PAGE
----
The Changing Mind by Daniel Levitin
Jennifer de Klerk: If the years are ticking up and you feel that you’re not what you were, you need to read this book.
Ageing, says neuroscientist Daniel Levitin, is not a deterioration; it’s a culmination. You may not see, walk or learn as fast as you did, but you recognise patterns better, you have wisdom and accumulated knowledge. You have plenty still to offer.
The key to ageing well, he says, is good social relationships and meaningful work. Volunteer, stay engaged, stay active and involved, keep learning and trying new things, look forward, not back. And to drive the message home there are numerous examples of men and women in their 80s and 90s still living creative, productive lives.
In 2018 Gloria Steinem (84) was asked, “Who are you passing the torch to?” “No-one,” she said. “I’ll let other people light their torches from mine.”
So, how to you achieve this? Diet, exercise, sleep, social factors, intelligence, pain, motivation all play a part. There are chapters that describe exactly how you are affected by each, giving scientific reasons, and what you can do about it, with, of course, plenty of motivation and humour mixed in.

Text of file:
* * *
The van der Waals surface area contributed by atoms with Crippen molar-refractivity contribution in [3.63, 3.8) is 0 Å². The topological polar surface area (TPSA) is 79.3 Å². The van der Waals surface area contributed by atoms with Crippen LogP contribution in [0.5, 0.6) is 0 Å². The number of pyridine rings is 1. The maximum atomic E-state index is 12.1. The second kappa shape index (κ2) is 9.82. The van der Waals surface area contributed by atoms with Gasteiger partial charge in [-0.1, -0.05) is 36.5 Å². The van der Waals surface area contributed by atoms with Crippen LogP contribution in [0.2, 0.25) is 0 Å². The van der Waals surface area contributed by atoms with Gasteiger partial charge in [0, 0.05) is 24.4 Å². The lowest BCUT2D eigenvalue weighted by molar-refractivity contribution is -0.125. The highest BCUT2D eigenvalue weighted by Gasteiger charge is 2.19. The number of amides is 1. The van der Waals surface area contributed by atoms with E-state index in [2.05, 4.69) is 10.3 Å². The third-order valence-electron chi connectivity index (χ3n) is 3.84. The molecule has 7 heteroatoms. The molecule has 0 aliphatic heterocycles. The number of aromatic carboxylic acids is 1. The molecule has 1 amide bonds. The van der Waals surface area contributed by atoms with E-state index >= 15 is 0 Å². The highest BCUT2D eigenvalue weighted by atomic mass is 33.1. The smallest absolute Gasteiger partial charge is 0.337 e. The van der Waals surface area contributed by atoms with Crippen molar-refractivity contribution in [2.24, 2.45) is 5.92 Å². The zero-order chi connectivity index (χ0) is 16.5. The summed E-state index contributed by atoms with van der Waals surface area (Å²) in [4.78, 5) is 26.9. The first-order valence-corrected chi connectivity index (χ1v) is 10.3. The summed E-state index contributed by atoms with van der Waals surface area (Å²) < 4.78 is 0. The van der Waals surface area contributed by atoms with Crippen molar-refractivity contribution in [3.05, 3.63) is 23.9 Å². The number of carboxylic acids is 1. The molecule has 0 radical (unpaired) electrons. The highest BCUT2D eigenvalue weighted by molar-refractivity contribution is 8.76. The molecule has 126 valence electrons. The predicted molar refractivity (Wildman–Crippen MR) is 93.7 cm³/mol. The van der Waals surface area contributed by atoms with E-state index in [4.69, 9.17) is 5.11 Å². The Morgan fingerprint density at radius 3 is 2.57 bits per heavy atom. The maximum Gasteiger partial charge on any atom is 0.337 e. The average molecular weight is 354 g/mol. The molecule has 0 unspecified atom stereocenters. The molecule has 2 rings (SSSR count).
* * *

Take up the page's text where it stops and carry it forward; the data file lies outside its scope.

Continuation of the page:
There are chapters on how the brain works, memory, pain and how these affect you, plus those dreaded words, dementia and Alzheimer’s.
Dip into this book at any point. It can be a bit challenging to read it from cover to cover, although it’s in easy layman’s language. One way or another you are sure to find something you can use; that will make you feel better about the numbers on your birthday calendar, your aching feet, tired eyes and slipping memory.
The subtitle is “A Neuroscientist’s Guide to Ageing Well”. Old age comes with downs, but it comes with ups as well and it is possible to slow down and still live meaningfully and happily.
Sorry, I’m not going to lend you this book. I need to keep it handy!
The Changing Mind, a neuroscientist’s guide to ageing well
Jennifer de Klerk is editor of Artslink.co.za